(Host) Commentator Olin Robison reflects on Democracy and the Middle East.
(Robison) I have just returned from a week in the Middle East, specifically Beirut, Lebanon. The purpose of the trip was to attend a conference of Arab leaders and intellectuals focusing on future of the region. These several hundred participants would describe themselves as moderates, allowing for some elasticity in the definition of that word.
It did not come as a surprise that most of the opinions expressed were passionately expressed. What did come as a bit of a surprise – to me at least – was the breadth and depth of the anger felt and expressed towards the United States. I had thought that much of the conference would focus on the two reports on the Arab world that have recently been published by the United Nations.
These two documents, written entirely by Arab scholars and activities, are highly critical of Arab governments for their having failed so badly to lead their respective countries further down the road of economic development, education and human rights. The reports are scathing in their descriptions of gender inequality and the lack of effective programs aimed at poverty reduction. These are excellent reports. There is at least one more to come and they are all the more noteworthy because of who wrote them.
Well, I was wrong. These were not the issues under discussion. What practically everyone wanted to talk about was what is wrong with U.S. policy in the region. You will not be surprised to learn that, in the views expressed in Beirut, there is a lot wrong with U.S. policy; in fact not much is right.
The villains at the moment are George W. Bush and Ariel Sharon, of course. Big time. But the spoken and unspoken assumption there was that Bush, for U.S. domestic political reasons, has given Sharon free rein to do pretty much do whatever he pleases. The Prevailing Arab view this makes Bush complicit in Israels harsh treatment of the Palestinians. The conventional wisdom in Beirut was that Bush could change Israeli policy dramatically if he chose to do so. Never mind whether that is or is not accurate but that is certainly the view.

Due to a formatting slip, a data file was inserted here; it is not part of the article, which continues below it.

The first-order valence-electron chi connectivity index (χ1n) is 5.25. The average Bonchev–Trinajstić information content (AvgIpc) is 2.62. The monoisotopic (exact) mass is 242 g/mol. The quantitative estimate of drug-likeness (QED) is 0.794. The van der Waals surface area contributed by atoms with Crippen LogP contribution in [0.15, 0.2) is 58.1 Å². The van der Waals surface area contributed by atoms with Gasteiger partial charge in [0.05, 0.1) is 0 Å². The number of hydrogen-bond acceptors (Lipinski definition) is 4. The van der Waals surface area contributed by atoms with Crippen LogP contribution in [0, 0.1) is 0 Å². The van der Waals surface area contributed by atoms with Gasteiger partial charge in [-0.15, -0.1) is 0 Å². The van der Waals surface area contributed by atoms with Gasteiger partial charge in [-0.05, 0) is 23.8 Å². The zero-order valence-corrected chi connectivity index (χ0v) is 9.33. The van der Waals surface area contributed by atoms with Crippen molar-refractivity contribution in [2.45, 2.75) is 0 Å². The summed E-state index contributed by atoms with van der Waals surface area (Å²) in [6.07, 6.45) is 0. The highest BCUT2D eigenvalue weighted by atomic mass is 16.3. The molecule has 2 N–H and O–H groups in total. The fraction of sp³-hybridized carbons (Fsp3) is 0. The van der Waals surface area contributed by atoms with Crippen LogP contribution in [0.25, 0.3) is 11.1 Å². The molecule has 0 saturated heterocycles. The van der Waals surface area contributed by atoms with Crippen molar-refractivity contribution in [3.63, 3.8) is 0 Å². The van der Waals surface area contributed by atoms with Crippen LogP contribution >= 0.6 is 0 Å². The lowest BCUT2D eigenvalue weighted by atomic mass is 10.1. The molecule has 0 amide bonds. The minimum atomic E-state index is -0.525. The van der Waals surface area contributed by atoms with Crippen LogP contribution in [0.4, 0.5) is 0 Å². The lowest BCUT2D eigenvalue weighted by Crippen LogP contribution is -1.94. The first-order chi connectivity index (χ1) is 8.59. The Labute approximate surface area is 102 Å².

Many non-Arab scholars and politicians who focus attention on the region would point out that the non-democratic Arab regimes have long used Israeli-Palestinian problems as a means of diverting attention away from their own inadequacies. Again, true. But the rhetoric is no less passionate for that.
President Bush has recently had much to say about U.S. goals in the region being those of democracy and economic development, which, in his view, go hand in hand. So far, it is a message that plays better at home than abroad.
Reactions to the president’s statements, both in Europe and in the Middle East, range from skeptical to hostile. Almost all focus on the dramatic difference between advocating democracy and imposing it – as in Iraq. One prominent European commentator has taken to referring to the neo-conservative advisors to President Bush as Democratic Bolsheviks, by which he means they are determined to force democracy on people whether they want it or not.
Even observers who agree with the long-term goal seriously question the administration’s tactics and means. I personally have no doubt whatsoever that President Bush is genuinely sincere when he talks, as he does frequently, about our commitment to the global expansion of democracy. But we all know that in most complex matters, good intentions are rarely enough. And that is definitely the case in the Middle East.
I return home a little wiser and good bit more pessimistic. The road ahead is very steep indeed.
This is Olin Robison.
Olin Robison is President of the Salzburg Seminar, located in Middlebury, Vermont and Salzburg, Austria.